You have no idea... you just made my day!!!!!!!! I think we should try a duck too!!!!!!!!!!! Or a pheasant!!!!!!!!!!!

:pixie: :pixie: :pixie: :pixie: :pixie:

I'll post the Pumpkin Creme Brulee recipe for you!!!!!!!!!!!!!!!!! I'll post them all!!!!!!!!!!!!! :)

:wave:

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Re: Thanksgiving Menus, Recipes, and Ideas

Post by tattulip » Mon Oct 27, 2008 8:07 pm

Wow, I eat really plain compared to you guys.

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Re: Thanksgiving Menus, Recipes, and Ideas

Post by abbi » Mon Oct 27, 2008 9:28 pm

tattulip wrote:Wow, I eat really plain compared to you guys.
I'm with you :ohwell:

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Re: Thanksgiving Menus, Recipes, and Ideas

Post by falvegas » Mon Oct 27, 2008 9:29 pm

tattulip wrote:Wow, I eat really plain compared to you guys.
Food can be passion, and it doesn't have to be that expensive. Whooops! I just had to take out a loan to but a dozen ears of corn.

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Re: Thanksgiving Menus, Recipes, and Ideas

Post by Pixie » Tue Oct 28, 2008 9:16 am

falvegas wrote:
tattulip wrote:Wow, I eat really plain compared to you guys.
Food can be passion, and it doesn't have to be that expensive. Whooops! I just had to take out a loan to but a dozen ears of corn.
I agree 100% that food can be a passion and it doesn't have to be expensive!!!!!!!!

But, as long as you enjoy your meals when you sit down to them then you have passion for what you're serving.

For me... to see the faces, the smiles, and the eyes grow large as you serve a meal, to hear the ooohs and ahhhs, and to feel the hugs after the meal it's worth 10 million dollars every time!!!!!!!!!!!!!!! :) It makes me feel like a queen and important. I love how I feel when I know I've wowed my family with a meal. :embarrassed: :embarrassed: :embarrassed: :embarrassed: :embarrassed:

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Re: Thanksgiving Menus, Recipes, and Ideas

Post by Pixie » Tue Oct 28, 2008 9:17 am

falvegas wrote:
tattulip wrote:Wow, I eat really plain compared to you guys.
Food can be passion, and it doesn't have to be that expensive. Whooops! I just had to take out a loan to but a dozen ears of corn.
:lolh: I'm afraid that this may be the case if we continue down the path we are currently on in this country.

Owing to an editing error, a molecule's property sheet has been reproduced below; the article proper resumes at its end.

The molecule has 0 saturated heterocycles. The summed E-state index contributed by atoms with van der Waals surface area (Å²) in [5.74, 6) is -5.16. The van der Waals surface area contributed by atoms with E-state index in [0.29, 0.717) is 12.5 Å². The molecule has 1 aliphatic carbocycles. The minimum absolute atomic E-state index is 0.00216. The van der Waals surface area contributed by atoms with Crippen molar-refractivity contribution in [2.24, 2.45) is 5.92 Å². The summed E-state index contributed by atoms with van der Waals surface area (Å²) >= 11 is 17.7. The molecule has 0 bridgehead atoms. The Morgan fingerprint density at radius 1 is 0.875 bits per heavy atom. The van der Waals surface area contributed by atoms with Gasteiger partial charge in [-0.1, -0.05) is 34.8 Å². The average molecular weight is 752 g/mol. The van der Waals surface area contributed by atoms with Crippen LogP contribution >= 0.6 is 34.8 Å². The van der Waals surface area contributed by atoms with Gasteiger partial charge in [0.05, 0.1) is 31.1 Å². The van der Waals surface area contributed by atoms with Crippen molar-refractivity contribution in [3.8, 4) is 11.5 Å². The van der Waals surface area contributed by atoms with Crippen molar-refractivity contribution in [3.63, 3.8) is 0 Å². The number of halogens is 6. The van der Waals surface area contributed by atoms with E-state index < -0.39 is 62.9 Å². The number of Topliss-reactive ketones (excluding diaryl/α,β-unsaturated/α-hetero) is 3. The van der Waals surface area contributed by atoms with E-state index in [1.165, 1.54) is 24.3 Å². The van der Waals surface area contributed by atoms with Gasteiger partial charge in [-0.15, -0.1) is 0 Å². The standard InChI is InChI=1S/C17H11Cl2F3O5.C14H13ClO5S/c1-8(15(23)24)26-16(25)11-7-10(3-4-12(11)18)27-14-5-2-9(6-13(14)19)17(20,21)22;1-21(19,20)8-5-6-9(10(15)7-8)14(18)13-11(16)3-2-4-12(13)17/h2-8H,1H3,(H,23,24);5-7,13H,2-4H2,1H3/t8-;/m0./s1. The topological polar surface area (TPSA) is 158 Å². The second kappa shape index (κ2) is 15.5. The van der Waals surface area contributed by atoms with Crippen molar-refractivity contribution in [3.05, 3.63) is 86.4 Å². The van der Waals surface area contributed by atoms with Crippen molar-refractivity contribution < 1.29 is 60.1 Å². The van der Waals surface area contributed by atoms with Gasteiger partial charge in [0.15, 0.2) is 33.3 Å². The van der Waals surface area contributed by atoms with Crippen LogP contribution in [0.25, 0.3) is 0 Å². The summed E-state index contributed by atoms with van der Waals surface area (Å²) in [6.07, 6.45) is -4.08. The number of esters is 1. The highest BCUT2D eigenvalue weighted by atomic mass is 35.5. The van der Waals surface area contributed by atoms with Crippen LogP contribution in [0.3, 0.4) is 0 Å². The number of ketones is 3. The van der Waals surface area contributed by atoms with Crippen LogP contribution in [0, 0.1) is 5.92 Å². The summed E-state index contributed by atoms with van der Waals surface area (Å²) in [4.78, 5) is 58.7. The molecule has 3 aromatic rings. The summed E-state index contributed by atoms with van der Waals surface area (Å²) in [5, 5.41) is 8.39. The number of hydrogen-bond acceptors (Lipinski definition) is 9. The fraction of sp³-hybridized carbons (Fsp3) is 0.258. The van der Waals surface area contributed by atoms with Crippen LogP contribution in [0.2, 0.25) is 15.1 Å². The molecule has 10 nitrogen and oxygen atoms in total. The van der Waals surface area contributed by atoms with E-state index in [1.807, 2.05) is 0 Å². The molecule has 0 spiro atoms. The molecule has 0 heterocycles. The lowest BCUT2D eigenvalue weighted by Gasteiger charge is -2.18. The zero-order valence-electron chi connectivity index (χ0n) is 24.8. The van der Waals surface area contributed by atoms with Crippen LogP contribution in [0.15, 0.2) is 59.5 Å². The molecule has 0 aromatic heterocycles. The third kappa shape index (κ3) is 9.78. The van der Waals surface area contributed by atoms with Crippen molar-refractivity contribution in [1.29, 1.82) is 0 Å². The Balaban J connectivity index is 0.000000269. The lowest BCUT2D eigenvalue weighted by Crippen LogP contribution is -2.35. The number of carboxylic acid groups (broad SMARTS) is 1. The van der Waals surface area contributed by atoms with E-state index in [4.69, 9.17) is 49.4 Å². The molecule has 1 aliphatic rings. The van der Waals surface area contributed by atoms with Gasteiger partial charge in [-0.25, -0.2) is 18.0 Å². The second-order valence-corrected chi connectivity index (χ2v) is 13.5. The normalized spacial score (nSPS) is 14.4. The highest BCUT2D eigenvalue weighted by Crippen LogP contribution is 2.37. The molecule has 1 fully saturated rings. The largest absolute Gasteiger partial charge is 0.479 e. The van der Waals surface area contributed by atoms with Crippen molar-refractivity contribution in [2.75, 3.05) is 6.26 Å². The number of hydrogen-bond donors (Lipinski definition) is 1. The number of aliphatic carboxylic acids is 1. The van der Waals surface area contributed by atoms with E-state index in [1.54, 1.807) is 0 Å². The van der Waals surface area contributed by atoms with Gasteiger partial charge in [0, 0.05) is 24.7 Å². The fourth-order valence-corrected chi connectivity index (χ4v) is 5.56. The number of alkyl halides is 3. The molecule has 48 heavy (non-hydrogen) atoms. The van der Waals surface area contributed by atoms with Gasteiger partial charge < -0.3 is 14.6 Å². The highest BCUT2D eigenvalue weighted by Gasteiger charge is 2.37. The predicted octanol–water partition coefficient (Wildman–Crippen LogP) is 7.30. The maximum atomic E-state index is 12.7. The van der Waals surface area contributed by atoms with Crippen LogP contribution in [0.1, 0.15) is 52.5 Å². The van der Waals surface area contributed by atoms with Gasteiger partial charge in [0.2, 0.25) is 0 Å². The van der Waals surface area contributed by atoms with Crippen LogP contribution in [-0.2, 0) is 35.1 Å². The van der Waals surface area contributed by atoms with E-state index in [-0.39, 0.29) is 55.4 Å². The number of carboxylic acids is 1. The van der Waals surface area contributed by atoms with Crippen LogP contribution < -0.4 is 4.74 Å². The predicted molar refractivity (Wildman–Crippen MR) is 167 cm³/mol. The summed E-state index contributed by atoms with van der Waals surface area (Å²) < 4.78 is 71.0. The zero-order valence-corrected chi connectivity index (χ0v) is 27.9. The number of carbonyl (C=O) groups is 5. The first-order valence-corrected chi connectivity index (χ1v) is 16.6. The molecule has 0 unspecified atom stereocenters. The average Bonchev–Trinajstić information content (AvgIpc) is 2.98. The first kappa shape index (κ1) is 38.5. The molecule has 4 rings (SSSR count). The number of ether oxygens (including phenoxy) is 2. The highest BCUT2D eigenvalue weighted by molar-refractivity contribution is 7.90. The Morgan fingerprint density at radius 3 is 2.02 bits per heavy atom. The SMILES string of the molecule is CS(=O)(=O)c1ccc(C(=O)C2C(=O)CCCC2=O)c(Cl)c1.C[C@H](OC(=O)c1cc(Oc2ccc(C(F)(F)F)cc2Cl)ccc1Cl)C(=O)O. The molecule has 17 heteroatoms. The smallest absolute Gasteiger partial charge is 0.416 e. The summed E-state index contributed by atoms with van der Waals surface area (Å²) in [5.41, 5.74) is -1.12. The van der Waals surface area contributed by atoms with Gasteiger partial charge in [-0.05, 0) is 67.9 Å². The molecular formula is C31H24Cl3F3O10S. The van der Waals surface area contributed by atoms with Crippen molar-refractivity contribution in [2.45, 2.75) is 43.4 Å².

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Re: Thanksgiving Menus, Recipes, and Ideas

Post by Pixie » Tue Oct 28, 2008 9:31 am

cranberry sauce with port and dried figs

The dried figs add a chewy sweetness to this delicious sauce.
Makes about 3 1/2 cups.

1 2/3 cups ruby Port
1/4 cup balsamic vinegar
1/4 cup (packed) golden brown sugar
8 dried black Mission figs, stemmed, chopped
1 6-inch-long sprig fresh rosemary
1/4 teaspoon ground black pepper
1 12-ounce bag fresh cranberries
3/4 cup sugar


Combine first 6 ingredients in medium saucepan. Bring to boil, stirring until sugar dissolves. Reduce heat to low and simmer 10 minutes. Discard rosemary. Mix in cranberries and 3/4 cup sugar. Cook over medium heat until liquid is slightly reduced and berries burst, stirring occasionally, about 6 minutes. Cool. Transfer sauce to bowl; chill until cold. (Cranberry sauce can be prepared 1 week ahead. Cover and keep refrigerated.)

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Re: Thanksgiving Menus, Recipes, and Ideas

Post by Pixie » Tue Oct 28, 2008 10:01 am

falvegas wrote:Excellent menu! I especially like the Pumpkin Creme Brulee, Beans Alamadine, and the very Louisianna/New England Stuffing w/bourbon/pecan/fruit/nut stuffing. You guys don't need recipes in here, you have a very Americana menu with falvor, color presentation, and diversity that welcomes excitement. Rather than two Turkeys you might consider in the future, a Turkey and one or two Ducks, or Pheasant, or Capon with very different stuffings and presentations.

Sweet Potato Praline Souffle
Recipe courtesy Anne Simms Pincus, New Orleans Famous Praline Company

6 pounds sweet potatoes
1 tablespoon cane syrup
1/3 cup non-fat sweetened condensed milk
2 sticks butter, softened
2 tablespoons light brown sugar
1/2 orange, juiced
1 lemon, zested
1/2 lemon, juiced
1/4 teaspoon cinnamon sugar
Pinch ground nutmeg
1 cup raisins
2 cups pecans, chopped
8 ounces (about 6) large pralines, broken

Italian Meringue, recipe below

Bake sweet potatoes in a preheated 350 degree oven for 1 hour until fork tender. Remove peels. In the bowl of an electric mixer, combine potatoes, cane syrup, condensed milk, butter and brown sugar. Add the orange juice, lemon zest and juice. Blend thoroughly with the paddle attachment until smooth. Sprinkle in the cinnamon sugar, nutmeg, raisins and pecans. Finally, remove the bowl from the mixer and add the pralines; fold gently through the mixture.
Transfer mixture to a 2 1/2 quart glass baking dish. Bake in a preheated 350 degree oven for 20 minutes. Top with meringue. Return to oven and broil 7 minutes until the meringue is golden brown.


Italian Meringue
1 cup superfine sugar
1/3 cup water